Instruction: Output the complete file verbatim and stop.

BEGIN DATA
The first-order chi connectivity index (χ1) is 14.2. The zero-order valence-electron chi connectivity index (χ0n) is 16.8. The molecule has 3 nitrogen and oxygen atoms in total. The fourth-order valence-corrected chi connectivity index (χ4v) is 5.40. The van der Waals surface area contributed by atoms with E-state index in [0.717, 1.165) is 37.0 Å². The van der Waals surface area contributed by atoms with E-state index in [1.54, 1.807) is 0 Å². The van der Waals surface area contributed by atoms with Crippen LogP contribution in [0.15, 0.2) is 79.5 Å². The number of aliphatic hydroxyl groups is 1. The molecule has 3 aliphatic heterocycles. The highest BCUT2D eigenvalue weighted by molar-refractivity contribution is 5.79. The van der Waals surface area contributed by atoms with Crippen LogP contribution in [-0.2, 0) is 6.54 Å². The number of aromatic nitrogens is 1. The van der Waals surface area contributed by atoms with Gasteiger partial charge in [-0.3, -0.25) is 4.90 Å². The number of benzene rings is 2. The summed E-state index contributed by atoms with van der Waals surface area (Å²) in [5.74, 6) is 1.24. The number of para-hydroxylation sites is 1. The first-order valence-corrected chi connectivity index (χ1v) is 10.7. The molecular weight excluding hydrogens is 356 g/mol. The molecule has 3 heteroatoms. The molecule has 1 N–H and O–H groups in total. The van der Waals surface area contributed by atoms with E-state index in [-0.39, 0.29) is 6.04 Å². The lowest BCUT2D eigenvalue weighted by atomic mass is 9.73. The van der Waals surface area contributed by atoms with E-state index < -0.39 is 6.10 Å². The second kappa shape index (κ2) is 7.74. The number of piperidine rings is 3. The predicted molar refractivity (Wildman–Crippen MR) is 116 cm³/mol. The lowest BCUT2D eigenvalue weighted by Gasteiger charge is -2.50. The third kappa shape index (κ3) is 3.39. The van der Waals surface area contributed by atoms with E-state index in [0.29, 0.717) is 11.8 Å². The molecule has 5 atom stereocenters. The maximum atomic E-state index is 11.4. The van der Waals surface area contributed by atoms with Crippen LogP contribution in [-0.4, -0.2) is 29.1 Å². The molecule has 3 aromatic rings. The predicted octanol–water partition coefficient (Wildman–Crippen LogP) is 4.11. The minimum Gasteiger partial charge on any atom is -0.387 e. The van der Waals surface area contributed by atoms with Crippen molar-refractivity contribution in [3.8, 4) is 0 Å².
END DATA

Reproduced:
The first-order chi connectivity index (χ1) is 14.2. The zero-order valence-electron chi connectivity index (χ0n) is 16.8. The molecule has 3 nitrogen and oxygen atoms in total. The fourth-order valence-corrected chi connectivity index (χ4v) is 5.40. The van der Waals surface area contributed by atoms with E-state index in [0.717, 1.165) is 37.0 Å². The van der Waals surface area contributed by atoms with E-state index in [1.54, 1.807) is 0 Å². The van der Waals surface area contributed by atoms with Crippen LogP contribution in [0.15, 0.2) is 79.5 Å². The number of aliphatic hydroxyl groups is 1. The molecule has 3 aliphatic heterocycles. The highest BCUT2D eigenvalue weighted by molar-refractivity contribution is 5.79. The van der Waals surface area contributed by atoms with Crippen LogP contribution in [-0.2, 0) is 6.54 Å². The number of aromatic nitrogens is 1. The van der Waals surface area contributed by atoms with Gasteiger partial charge in [-0.3, -0.25) is 4.90 Å². The number of benzene rings is 2. The summed E-state index contributed by atoms with van der Waals surface area (Å²) in [5.74, 6) is 1.24. The number of para-hydroxylation sites is 1. The first-order valence-corrected chi connectivity index (χ1v) is 10.7. The molecular weight excluding hydrogens is 356 g/mol. The molecule has 3 heteroatoms. The molecule has 1 N–H and O–H groups in total. The van der Waals surface area contributed by atoms with E-state index in [-0.39, 0.29) is 6.04 Å². The lowest BCUT2D eigenvalue weighted by atomic mass is 9.73. The van der Waals surface area contributed by atoms with E-state index < -0.39 is 6.10 Å². The second kappa shape index (κ2) is 7.74. The number of piperidine rings is 3. The predicted molar refractivity (Wildman–Crippen MR) is 116 cm³/mol. The lowest BCUT2D eigenvalue weighted by Gasteiger charge is -2.50. The third kappa shape index (κ3) is 3.39. The van der Waals surface area contributed by atoms with E-state index in [0.29, 0.717) is 11.8 Å². The molecule has 5 atom stereocenters. The maximum atomic E-state index is 11.4. The van der Waals surface area contributed by atoms with Crippen LogP contribution in [-0.4, -0.2) is 29.1 Å². The molecule has 3 aromatic rings. The predicted octanol–water partition coefficient (Wildman–Crippen LogP) is 4.11. The minimum Gasteiger partial charge on any atom is -0.387 e. The van der Waals surface area contributed by atoms with Crippen molar-refractivity contribution in [3.8, 4) is 0 Å².